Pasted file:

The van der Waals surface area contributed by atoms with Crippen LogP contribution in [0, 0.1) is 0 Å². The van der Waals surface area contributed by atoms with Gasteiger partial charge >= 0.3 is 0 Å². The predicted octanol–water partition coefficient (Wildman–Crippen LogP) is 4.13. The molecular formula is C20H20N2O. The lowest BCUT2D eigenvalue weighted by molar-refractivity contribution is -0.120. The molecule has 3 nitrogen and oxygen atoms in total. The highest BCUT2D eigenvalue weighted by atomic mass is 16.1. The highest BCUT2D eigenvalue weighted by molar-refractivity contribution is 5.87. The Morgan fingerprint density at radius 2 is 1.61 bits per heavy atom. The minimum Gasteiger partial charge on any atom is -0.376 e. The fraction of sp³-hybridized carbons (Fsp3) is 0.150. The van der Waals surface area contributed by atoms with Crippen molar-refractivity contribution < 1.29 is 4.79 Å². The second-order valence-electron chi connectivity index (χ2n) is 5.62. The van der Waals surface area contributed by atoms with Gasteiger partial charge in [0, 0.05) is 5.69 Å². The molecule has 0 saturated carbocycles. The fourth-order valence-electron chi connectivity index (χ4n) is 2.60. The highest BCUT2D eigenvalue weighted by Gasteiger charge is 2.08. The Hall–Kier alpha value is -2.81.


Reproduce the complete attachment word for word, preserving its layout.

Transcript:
The van der Waals surface area contributed by atoms with Crippen LogP contribution in [0, 0.1) is 0 Å². The van der Waals surface area contributed by atoms with Gasteiger partial charge >= 0.3 is 0 Å². The predicted octanol–water partition coefficient (Wildman–Crippen LogP) is 4.13. The molecular formula is C20H20N2O. The lowest BCUT2D eigenvalue weighted by molar-refractivity contribution is -0.120. The molecule has 3 nitrogen and oxygen atoms in total. The highest BCUT2D eigenvalue weighted by atomic mass is 16.1. The highest BCUT2D eigenvalue weighted by molar-refractivity contribution is 5.87. The Morgan fingerprint density at radius 2 is 1.61 bits per heavy atom. The minimum Gasteiger partial charge on any atom is -0.376 e. The fraction of sp³-hybridized carbons (Fsp3) is 0.150. The van der Waals surface area contributed by atoms with Crippen molar-refractivity contribution < 1.29 is 4.79 Å². The second-order valence-electron chi connectivity index (χ2n) is 5.62. The van der Waals surface area contributed by atoms with Gasteiger partial charge in [0, 0.05) is 5.69 Å². The molecule has 0 saturated carbocycles. The fourth-order valence-electron chi connectivity index (χ4n) is 2.60. The highest BCUT2D eigenvalue weighted by Gasteiger charge is 2.08. The Hall–Kier alpha value is -2.81.